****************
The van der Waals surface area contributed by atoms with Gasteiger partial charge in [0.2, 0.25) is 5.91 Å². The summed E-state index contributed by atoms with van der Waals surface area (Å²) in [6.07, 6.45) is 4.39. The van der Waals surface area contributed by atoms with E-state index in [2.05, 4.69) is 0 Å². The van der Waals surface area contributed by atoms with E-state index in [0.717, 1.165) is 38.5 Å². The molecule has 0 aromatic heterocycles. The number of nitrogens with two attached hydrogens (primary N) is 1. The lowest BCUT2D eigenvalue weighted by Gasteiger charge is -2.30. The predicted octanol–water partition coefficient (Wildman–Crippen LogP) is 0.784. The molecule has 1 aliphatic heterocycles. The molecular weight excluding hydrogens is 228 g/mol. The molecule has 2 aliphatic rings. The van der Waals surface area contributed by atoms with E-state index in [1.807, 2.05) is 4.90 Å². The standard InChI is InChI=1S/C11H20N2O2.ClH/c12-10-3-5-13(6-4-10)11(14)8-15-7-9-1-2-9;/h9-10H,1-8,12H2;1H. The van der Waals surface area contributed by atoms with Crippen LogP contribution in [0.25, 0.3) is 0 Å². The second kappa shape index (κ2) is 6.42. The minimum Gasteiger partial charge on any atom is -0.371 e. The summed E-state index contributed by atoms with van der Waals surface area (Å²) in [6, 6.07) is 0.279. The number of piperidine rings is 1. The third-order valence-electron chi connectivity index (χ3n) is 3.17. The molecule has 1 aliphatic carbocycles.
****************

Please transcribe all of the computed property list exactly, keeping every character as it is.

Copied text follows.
The van der Waals surface area contributed by atoms with Gasteiger partial charge in [0.2, 0.25) is 5.91 Å². The summed E-state index contributed by atoms with van der Waals surface area (Å²) in [6.07, 6.45) is 4.39. The van der Waals surface area contributed by atoms with E-state index in [2.05, 4.69) is 0 Å². The van der Waals surface area contributed by atoms with E-state index in [0.717, 1.165) is 38.5 Å². The molecule has 0 aromatic heterocycles. The number of nitrogens with two attached hydrogens (primary N) is 1. The lowest BCUT2D eigenvalue weighted by Gasteiger charge is -2.30. The predicted octanol–water partition coefficient (Wildman–Crippen LogP) is 0.784. The molecule has 1 aliphatic heterocycles. The molecular weight excluding hydrogens is 228 g/mol. The molecule has 2 aliphatic rings. The van der Waals surface area contributed by atoms with E-state index in [1.807, 2.05) is 4.90 Å². The standard InChI is InChI=1S/C11H20N2O2.ClH/c12-10-3-5-13(6-4-10)11(14)8-15-7-9-1-2-9;/h9-10H,1-8,12H2;1H. The van der Waals surface area contributed by atoms with Crippen LogP contribution in [0.25, 0.3) is 0 Å². The second kappa shape index (κ2) is 6.42. The minimum Gasteiger partial charge on any atom is -0.371 e. The summed E-state index contributed by atoms with van der Waals surface area (Å²) in [6, 6.07) is 0.279. The number of piperidine rings is 1. The third-order valence-electron chi connectivity index (χ3n) is 3.17. The molecule has 1 aliphatic carbocycles.